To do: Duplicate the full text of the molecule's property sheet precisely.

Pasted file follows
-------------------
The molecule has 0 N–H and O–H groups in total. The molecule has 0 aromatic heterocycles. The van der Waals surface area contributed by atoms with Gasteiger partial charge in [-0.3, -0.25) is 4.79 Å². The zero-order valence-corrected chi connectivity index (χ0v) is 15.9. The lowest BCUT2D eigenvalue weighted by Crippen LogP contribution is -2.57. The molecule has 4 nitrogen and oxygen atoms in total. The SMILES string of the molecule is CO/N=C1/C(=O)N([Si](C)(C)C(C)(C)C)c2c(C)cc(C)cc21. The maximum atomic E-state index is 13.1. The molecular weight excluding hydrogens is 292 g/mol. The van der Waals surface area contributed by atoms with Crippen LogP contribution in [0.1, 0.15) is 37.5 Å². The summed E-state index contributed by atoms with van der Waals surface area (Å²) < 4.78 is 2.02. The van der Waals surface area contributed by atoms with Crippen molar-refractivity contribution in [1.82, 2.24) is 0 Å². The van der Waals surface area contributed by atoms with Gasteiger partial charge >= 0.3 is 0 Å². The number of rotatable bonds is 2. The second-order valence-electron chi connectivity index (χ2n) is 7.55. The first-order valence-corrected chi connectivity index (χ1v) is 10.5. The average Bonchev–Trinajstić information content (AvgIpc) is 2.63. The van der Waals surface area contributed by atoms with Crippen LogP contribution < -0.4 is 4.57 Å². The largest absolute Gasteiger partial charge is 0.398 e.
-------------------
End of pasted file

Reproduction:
The molecule has 0 N–H and O–H groups in total. The molecule has 0 aromatic heterocycles. The van der Waals surface area contributed by atoms with Gasteiger partial charge in [-0.3, -0.25) is 4.79 Å². The zero-order valence-corrected chi connectivity index (χ0v) is 15.9. The lowest BCUT2D eigenvalue weighted by Crippen LogP contribution is -2.57. The molecule has 4 nitrogen and oxygen atoms in total. The SMILES string of the molecule is CO/N=C1/C(=O)N([Si](C)(C)C(C)(C)C)c2c(C)cc(C)cc21. The maximum atomic E-state index is 13.1. The molecular weight excluding hydrogens is 292 g/mol. The van der Waals surface area contributed by atoms with Crippen LogP contribution in [0.1, 0.15) is 37.5 Å². The summed E-state index contributed by atoms with van der Waals surface area (Å²) < 4.78 is 2.02. The van der Waals surface area contributed by atoms with Crippen molar-refractivity contribution in [1.82, 2.24) is 0 Å². The van der Waals surface area contributed by atoms with Gasteiger partial charge >= 0.3 is 0 Å². The number of rotatable bonds is 2. The second-order valence-electron chi connectivity index (χ2n) is 7.55. The first-order valence-corrected chi connectivity index (χ1v) is 10.5. The average Bonchev–Trinajstić information content (AvgIpc) is 2.63. The van der Waals surface area contributed by atoms with Crippen LogP contribution < -0.4 is 4.57 Å². The largest absolute Gasteiger partial charge is 0.398 e.